Rapidly rising and torrential waters poured into the lands surrounding the swollen Cumberland River on May 3, 2010, killing more than 30 people, devastating property with $1 billion of damage, and hitting Nashville with one of the most disastrous flash floods in its history. The destructive surge ravaged several of Nashville’s signature buildings and properties, including the Opryland Complex – home to the historic country music landmark, the Grand Ole Opry House, the Opryland Resort & Conference Center, and the 1.2 million square foot Opry Mills Mall. The 200-store Opry Mills Mall, owned and operated by Simon Properties, was flooded throughout all of its facilities, with some areas receiving up to 10 feet of water. Virtually no area of the complex was left untouched.
In the aftermath of the devastation, Brian Cotter, Simon Properties’ vice president of electrical & mechanical engineering, took immediate action to begin repairing and reconstructing the mall. Before any interior repairs could begin to be made, however, the first vital step was to restore power in the facilities as quickly and safely as possible.
Upon initial inspection of the complex’s electrical equipment, and discovering the majority of the equipment was Square D® from Schneider Electric, Cotter began the process of obtaining replacement equipment in order to restore electricity safely.
“Prior to this project, we were unaware that Schneider Electric was any more than a circuit breaker manufacturer,” said Cotter.
Though Square D Services engineers and technicians were well versed in electrical system repair and evaluation, the team faced countless challenges inherent in a project of such scale. The sheer size of the site posed problems in materials handling, logistics, and personnel communications; and the disastrous nature of the site and the region after the flood brought numerous safety issues.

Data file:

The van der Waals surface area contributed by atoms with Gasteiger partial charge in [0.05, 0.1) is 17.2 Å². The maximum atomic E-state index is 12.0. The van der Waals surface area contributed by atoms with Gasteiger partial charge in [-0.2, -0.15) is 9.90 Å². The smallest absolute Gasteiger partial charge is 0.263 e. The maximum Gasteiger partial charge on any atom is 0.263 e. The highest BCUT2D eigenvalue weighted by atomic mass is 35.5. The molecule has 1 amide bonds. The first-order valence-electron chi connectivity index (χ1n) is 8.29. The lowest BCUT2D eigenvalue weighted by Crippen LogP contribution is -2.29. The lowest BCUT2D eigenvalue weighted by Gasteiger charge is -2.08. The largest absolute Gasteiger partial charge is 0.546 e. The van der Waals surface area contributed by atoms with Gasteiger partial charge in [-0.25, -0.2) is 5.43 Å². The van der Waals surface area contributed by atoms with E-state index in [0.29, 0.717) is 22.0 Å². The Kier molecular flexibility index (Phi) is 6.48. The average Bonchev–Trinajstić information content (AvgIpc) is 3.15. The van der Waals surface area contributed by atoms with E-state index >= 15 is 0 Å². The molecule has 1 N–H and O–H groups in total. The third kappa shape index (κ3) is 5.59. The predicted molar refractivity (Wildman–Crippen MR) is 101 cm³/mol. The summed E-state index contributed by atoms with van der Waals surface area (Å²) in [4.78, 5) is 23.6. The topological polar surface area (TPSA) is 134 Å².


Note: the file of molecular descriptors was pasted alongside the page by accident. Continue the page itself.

The Opry Mills Mall restoration project had two main objectives: to restore the permanent power necessary to perform operations throughout the remaining months it would take to clean and repair the mall’s interior, and to restore the electrical condition back to the same state it was in prior to the flood.
“Though some aspects were salvageable and not all systems and electrical rooms had to be completely gutted and replaced, we did lose a significant amount of vital equipment,” said Cotter. “We lost all of our transformers in the flooding, and 70% to 80% of tenant spaces had transformers on the ground that needed to be removed from the property.”
After securing a section of the muddy parking lot, the Square D Services team set up a command center to act not only as a central location for its team of up to 30 technicians and 30 to 35 outside contractors working on-site, but also served as a coordination and logistical point to receive inbound equipment shipments from Schneider Electric manufacturing plants—which worked laboriously to manufacture and expedite the replacement equipment and parts the Opry Mills Mall needed.